Hope quickly noticed the answers were gravitating towards a specific part of her body: her neck. Though she wasn't experiencing any neck pain, and she'd had a neck ultrasound that produced no unusual results, she recalled an incident in a restaurant months earlier.
"I remember at one point turning my head sharply, to look at something in the restaurant and almost feeling like I was going to black out ... Like, my vision went dark for a second ... At the time, I was carrying a camera around my neck with a neckstrap all the time," she told Reply All reporter Sruthi Pinnamaneni. Considering professional cameras can weigh more than 10kg, neck trouble didn't seem implausible. (Post continues after gallery.)
One CrowdMed user suggested Hope had strained her sternocleidomastoid muscles (SCM) — which connect the sternum and clavicle and assist in the turning of the neck — and sent her a chiropractic case study about a condition called SCM Syndrome. The symptoms include dizziness, facial numbness and headaches.
Following this lead, Hope made an appointment with a physiotherapist who assigned her some neck exercises — and she was overjoyed when the pain in her head subsided for the first time in months.
"I just couldn't believe it ... [Until then] I had no life at all. I remember ringing in the New Year literally laying flat on my back trying to watch Law and Order SVU through a reflection because I couldn't sit up to watch the TV because I had such a bad headache. I felt so utterly alone," she said.
Then, she began seeing a chiropractor once a week, and after a few months her other symptoms slowly dissipated. Now, she feels great, and hasn't experienced a symptom since August.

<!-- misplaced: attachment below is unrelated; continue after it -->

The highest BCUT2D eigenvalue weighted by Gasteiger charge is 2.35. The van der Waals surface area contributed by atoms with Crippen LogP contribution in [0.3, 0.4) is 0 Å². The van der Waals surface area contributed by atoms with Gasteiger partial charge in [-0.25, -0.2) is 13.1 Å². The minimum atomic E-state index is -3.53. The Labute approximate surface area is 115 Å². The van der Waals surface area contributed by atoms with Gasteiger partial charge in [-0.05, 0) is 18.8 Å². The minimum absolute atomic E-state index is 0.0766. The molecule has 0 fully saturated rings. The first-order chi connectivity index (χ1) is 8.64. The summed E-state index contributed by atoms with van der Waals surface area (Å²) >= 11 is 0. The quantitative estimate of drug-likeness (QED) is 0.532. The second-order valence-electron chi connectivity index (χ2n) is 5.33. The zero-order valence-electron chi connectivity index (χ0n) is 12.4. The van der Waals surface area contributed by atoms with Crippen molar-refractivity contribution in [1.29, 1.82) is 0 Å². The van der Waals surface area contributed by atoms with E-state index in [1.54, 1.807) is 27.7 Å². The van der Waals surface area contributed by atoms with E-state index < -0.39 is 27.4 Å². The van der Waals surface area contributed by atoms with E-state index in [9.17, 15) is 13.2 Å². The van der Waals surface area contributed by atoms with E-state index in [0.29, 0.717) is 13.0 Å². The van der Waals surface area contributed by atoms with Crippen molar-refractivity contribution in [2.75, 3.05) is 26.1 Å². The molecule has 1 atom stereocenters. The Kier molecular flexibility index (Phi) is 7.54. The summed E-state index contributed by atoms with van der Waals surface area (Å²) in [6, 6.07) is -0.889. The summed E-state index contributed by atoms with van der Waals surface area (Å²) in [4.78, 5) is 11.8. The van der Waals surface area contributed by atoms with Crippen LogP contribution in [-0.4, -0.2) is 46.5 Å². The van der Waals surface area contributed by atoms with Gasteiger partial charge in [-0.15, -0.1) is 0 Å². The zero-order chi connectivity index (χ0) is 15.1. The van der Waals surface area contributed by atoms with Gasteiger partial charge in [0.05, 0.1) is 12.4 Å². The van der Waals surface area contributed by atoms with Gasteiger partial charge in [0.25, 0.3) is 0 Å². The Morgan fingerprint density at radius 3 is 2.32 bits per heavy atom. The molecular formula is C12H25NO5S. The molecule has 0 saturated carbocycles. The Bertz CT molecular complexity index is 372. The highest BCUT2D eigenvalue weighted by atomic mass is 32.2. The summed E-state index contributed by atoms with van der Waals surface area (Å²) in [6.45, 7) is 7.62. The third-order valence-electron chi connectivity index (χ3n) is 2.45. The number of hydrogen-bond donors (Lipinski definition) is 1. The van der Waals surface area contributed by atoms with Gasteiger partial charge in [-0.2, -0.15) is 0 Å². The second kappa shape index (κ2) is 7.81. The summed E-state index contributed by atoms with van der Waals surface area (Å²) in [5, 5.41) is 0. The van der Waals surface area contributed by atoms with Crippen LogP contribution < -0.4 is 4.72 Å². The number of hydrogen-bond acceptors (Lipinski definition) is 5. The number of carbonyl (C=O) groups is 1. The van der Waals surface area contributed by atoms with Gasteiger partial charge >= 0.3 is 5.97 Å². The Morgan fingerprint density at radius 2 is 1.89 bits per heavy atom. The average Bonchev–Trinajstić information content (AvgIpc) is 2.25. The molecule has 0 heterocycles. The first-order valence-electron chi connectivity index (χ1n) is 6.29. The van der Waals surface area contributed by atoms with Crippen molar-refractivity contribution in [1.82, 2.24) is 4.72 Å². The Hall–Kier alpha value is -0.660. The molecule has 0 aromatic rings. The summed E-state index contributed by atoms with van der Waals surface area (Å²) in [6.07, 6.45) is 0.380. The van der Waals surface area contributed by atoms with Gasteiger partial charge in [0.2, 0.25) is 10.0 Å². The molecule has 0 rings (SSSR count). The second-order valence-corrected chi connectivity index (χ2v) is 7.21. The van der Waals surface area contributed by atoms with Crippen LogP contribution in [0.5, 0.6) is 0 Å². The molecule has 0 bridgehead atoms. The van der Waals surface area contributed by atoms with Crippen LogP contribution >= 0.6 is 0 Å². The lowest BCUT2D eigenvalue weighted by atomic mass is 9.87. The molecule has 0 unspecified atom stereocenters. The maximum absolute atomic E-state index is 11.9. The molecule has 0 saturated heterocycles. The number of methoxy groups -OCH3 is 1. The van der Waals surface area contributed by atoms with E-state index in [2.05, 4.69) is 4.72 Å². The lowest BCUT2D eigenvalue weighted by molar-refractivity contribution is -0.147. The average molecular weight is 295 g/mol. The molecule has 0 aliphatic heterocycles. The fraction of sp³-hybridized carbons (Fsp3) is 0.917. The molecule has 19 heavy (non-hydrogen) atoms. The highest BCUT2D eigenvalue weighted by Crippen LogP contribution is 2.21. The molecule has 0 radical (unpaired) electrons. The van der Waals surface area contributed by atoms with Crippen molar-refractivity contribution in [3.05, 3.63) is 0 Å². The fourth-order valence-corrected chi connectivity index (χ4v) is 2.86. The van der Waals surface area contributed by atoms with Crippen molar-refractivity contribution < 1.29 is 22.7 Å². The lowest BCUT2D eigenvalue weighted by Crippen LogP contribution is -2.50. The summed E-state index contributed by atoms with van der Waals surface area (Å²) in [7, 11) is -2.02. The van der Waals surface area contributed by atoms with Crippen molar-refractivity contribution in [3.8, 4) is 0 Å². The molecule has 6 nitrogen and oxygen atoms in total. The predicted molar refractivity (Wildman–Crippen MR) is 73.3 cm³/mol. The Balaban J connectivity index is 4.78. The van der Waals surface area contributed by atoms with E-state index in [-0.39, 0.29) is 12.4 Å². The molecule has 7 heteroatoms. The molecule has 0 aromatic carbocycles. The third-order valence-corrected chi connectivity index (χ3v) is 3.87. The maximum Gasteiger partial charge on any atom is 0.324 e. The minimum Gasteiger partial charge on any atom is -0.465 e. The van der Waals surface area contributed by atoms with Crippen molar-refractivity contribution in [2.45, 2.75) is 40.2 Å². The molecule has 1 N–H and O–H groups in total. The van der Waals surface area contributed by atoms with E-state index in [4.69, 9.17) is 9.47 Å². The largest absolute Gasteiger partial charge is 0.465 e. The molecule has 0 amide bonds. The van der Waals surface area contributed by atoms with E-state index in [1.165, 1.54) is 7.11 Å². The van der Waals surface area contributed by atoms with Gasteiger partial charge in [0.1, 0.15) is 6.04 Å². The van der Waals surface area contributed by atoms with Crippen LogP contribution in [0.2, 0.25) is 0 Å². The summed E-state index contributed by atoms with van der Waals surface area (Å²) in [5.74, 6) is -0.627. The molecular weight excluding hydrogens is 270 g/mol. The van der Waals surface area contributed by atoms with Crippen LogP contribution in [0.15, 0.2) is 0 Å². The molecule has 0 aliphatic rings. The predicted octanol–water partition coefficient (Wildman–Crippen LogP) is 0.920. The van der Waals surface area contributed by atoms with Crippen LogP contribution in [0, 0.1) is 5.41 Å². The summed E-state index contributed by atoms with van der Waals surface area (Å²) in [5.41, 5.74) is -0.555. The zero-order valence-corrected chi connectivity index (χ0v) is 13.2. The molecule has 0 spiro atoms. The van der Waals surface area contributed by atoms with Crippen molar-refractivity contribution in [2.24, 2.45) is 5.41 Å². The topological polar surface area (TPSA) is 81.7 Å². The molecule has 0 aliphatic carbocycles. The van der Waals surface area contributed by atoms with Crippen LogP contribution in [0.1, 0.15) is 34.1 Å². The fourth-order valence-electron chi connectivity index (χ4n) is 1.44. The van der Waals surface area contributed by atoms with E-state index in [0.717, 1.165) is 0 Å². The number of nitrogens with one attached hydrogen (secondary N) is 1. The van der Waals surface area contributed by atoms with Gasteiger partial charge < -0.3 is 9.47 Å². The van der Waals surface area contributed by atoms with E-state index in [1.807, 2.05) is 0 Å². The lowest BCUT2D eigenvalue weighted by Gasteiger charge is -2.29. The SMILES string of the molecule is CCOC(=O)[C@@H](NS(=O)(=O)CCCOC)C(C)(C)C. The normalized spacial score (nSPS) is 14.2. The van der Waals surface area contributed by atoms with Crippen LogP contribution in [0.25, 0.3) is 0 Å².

This sounds like a CrowdMed success story. However, when Pinnamaneni conducted some additional research into how the sternocleidomastoid muscles could affected so many different aspects of Hope's health, the legitimacy of the diagnosis became murky.
Pinnamaneni contacted Dr Sanders from the New York Times and explained Hope's case, her symptoms, and the CrowdMed verdict. Sanders' response was telling: "I think this is the wrong diagnosis." (Post continues after video.)
In fact, she believes Hope's case is far more serious, and suspects her symptoms are a result of carotid dissection — a condition that could "shoot little clots into her brain" and potentially cause a stroke. Although Hope's symptoms have decreased, this doesn't necessarily mean she's been 'cured'.
Interestingly, the case report CrowdMed issued Hope included a list of recommendations for action she should take. One of those recommendations was for Hope to undergo an MRA scan — the same test Dr Sanders urged her to have. However, this was buried among other suggestions like "trigger point massage therapy" and "chair yoga to improve balance".
Therein lies a major issue with the CrowdMed model. The website told Reply All that while sometimes the "good answers" don't appear as high up in the report as they should be, for the best part "the best answers rise to the top".
Is that really a gamble patients are prepared to take?
Dr Sanders argues that even in the medical world, there are no certainties, only possibilities. "The possibility of something terrible happening to somebody because we didn’t think of something is… is the stuff of my nightmares. All doctors’ nightmares. The odds are you don’t have a carotid dissection, but do I feel confident enough to bet your life on it? No," she told Hope.
What do you think of CrowdMed? Have you ever used it?
You can listen to the ReplyAll podcast in full here.